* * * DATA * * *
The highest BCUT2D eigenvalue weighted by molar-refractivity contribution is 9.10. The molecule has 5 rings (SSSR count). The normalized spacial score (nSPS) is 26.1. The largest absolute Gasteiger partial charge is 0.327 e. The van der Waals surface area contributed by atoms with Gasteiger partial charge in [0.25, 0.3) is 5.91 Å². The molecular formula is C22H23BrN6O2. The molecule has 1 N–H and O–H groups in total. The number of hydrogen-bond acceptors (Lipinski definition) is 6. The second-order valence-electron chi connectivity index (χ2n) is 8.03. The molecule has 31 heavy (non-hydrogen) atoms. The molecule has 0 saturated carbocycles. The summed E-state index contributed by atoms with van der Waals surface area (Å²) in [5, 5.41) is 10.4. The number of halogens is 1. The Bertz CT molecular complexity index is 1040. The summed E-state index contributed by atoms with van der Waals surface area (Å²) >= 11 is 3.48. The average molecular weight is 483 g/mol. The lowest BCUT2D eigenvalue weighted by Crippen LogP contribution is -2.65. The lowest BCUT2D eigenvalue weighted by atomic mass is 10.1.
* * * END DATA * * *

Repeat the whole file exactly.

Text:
The highest BCUT2D eigenvalue weighted by molar-refractivity contribution is 9.10. The molecule has 5 rings (SSSR count). The normalized spacial score (nSPS) is 26.1. The largest absolute Gasteiger partial charge is 0.327 e. The van der Waals surface area contributed by atoms with Gasteiger partial charge in [0.25, 0.3) is 5.91 Å². The molecular formula is C22H23BrN6O2. The molecule has 1 N–H and O–H groups in total. The number of hydrogen-bond acceptors (Lipinski definition) is 6. The second-order valence-electron chi connectivity index (χ2n) is 8.03. The molecule has 31 heavy (non-hydrogen) atoms. The molecule has 0 saturated carbocycles. The summed E-state index contributed by atoms with van der Waals surface area (Å²) in [5, 5.41) is 10.4. The number of halogens is 1. The Bertz CT molecular complexity index is 1040. The summed E-state index contributed by atoms with van der Waals surface area (Å²) >= 11 is 3.48. The average molecular weight is 483 g/mol. The lowest BCUT2D eigenvalue weighted by Crippen LogP contribution is -2.65. The lowest BCUT2D eigenvalue weighted by atomic mass is 10.1.